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Saturday 5 December 2009

What a Load of Rubbish

At a recent card making class we were supplied with individual bins to use at our work spaces. They were made from fabric and hung from the table.

They were counter balanced with a sand bag, really neat and plenty big enough for a crop or class. I thought I would have a go at making one, and as it turned out well, I wanted to make one each for all my crop friends for Christmas, then I made one for all my Debden Retreat friends and a few others too. In the end I have made 18, so far. I gave these out at the crop on Saturday and hopefully the others received theirs in the post to open on the same day. We had a brilliant crop today and I received so many lovely gifts and cards, I will be showing you them all over the next few weeks. Some are very relevant to the JYC project so I will chat about them on the appropriate days. Thanks to all my lovely scrapping friends for making it such a lovely day and for all the cards and gifts. Happy to make some more if anyone wants one.

I played around with sizes and shape an made a paper pattern, once I got it right.

To make a bag you will need: fabric of your choice, a fat quarter is sufficient. Calico for sand bag and contrasting fabric for lining. Matching thread, 40cm boning, 4cm Velcro, sand, paper for pattern.

From main fabric cut one main outer bag, two straps and one outer pouch to hold sandbag. Cut one bag from lining, and a sandbag from calico.

Treat both straps alike. Press under about 0.5 cm down one long side and press the other side in to meet this.

Then fold over and press again, hold in place with one machine stitched seam.

Taking outer pouch fabric, treat both short ends the same.

Press under 0.5cm, then about 2.5cm.

On one short end - tuck both straps under the pressed hem, about 2cm apart.

Fold straps back and pin into place.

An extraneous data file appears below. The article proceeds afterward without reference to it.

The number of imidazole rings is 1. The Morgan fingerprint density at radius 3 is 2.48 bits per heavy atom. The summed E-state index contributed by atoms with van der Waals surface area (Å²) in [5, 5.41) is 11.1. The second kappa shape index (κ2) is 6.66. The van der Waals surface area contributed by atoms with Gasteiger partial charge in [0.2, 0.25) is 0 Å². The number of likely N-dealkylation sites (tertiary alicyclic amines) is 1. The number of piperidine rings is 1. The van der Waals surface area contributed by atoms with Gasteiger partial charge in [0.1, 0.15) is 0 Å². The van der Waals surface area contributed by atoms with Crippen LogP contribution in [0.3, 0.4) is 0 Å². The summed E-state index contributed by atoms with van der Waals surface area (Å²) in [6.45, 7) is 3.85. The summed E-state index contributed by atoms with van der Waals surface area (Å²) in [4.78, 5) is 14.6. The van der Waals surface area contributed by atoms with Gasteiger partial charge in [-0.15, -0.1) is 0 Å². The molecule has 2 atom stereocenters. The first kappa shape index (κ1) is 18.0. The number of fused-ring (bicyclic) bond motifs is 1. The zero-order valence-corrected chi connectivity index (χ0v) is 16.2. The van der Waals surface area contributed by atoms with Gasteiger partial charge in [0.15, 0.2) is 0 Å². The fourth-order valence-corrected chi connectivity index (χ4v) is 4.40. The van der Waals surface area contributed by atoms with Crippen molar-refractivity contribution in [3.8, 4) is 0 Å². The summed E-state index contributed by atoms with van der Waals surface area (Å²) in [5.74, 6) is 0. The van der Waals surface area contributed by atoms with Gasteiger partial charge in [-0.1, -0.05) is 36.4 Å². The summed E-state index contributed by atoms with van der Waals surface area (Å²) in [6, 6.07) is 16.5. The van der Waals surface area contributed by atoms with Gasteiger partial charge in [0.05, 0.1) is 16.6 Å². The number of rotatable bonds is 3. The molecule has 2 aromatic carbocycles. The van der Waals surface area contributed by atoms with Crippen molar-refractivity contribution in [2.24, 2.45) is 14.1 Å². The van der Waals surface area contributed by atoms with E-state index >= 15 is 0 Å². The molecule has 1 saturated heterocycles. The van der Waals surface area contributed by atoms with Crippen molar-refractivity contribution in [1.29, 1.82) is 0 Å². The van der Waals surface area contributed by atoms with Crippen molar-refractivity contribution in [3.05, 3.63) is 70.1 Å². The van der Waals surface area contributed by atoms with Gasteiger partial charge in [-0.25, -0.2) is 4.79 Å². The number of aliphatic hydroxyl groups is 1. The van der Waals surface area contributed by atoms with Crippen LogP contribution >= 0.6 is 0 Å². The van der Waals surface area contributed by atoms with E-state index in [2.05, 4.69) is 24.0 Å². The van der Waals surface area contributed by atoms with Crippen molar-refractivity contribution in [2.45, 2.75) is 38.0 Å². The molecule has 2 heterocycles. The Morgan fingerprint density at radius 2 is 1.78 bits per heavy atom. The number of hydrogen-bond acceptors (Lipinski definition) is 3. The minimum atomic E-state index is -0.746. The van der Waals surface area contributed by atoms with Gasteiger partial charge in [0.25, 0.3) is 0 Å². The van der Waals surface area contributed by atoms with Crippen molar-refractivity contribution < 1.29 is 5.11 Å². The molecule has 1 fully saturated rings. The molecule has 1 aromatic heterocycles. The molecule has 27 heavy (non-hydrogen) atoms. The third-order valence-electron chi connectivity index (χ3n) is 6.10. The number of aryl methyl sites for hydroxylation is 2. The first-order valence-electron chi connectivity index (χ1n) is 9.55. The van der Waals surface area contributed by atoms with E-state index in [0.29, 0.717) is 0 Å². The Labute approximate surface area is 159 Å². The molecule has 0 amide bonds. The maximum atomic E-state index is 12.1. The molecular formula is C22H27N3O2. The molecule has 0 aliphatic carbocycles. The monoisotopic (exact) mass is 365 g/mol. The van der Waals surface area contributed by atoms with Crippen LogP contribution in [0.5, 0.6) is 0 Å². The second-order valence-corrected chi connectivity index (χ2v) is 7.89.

Then sew with machine along top and bottom of both hems.

Sew up both sides of pouch.

Turn right side out and place to one side.

Now to prepare the bag itself. With right sides facing sew seams of bad and lining. Clip curves.

Make a hem of about 3cm at the top of the bag, but leave gap of about 2cm in stitching for threading boning through.

Turn outer bag right side out but keep lining inside out.

Thread boning through the top of the bag, this will hold the bag open.

Fold over top of lining by 3cm and press. Place lining inside bag and pin in place. Take the pouch and ensure the free ends of the straps are sandwiched between the lining and the bag. Now sew the lining to the bag very close to the top.

Fold the calico in half and sew round all three open sides, leaving a gap of about 3cm to allow for turning and filling. Clip corners.

Add sand to bag with a funnel, held over a tray.

Stitch the gap in the bag closed by hand.

Add Velcro to the pouch before enclosing the sand bag. This allows for the sand bag to be removed when washing the rubbish bag.
The bag is now finished, here is the one I made for my friend Anita!

Please contact me if you want to make one and need more details, or if you want me to make one for you. Thanks for looking.


  1. These are totally, totally awesome Lynn, you are sooo clever. I just love mmine and when I am not using it for crafting I hang it on my armchair and keep the remote controls in it. Thank you so much for your kindness Hun..xxxxx

  2. Wow....they look sew easy to make and a fabulous idea. Much cheaper to make as I have seen them in the shops for nearly £20....fingers crossed I have time to make one lol

  3. Well Sarah, I spent some time working out the best way to make them. I have sold quite a few for £15, so thats not too bad if ther are £20 in the shops. I have made 23 now and have two more to make.

  4. I saw someone using one of these at a recent residential and quickly set about making a couple for presents. I have a long way to go to catch up with you, and I bet you were very popular among your friends! I thought I might make some to sell as I am thinking of setting up an Etsy shop. I can't believe they are nearly £20 in a shop!
    Thank you for the instructions, by the way. I did mine a little differently but same outcome. It's always interesting to see alternative ideas.


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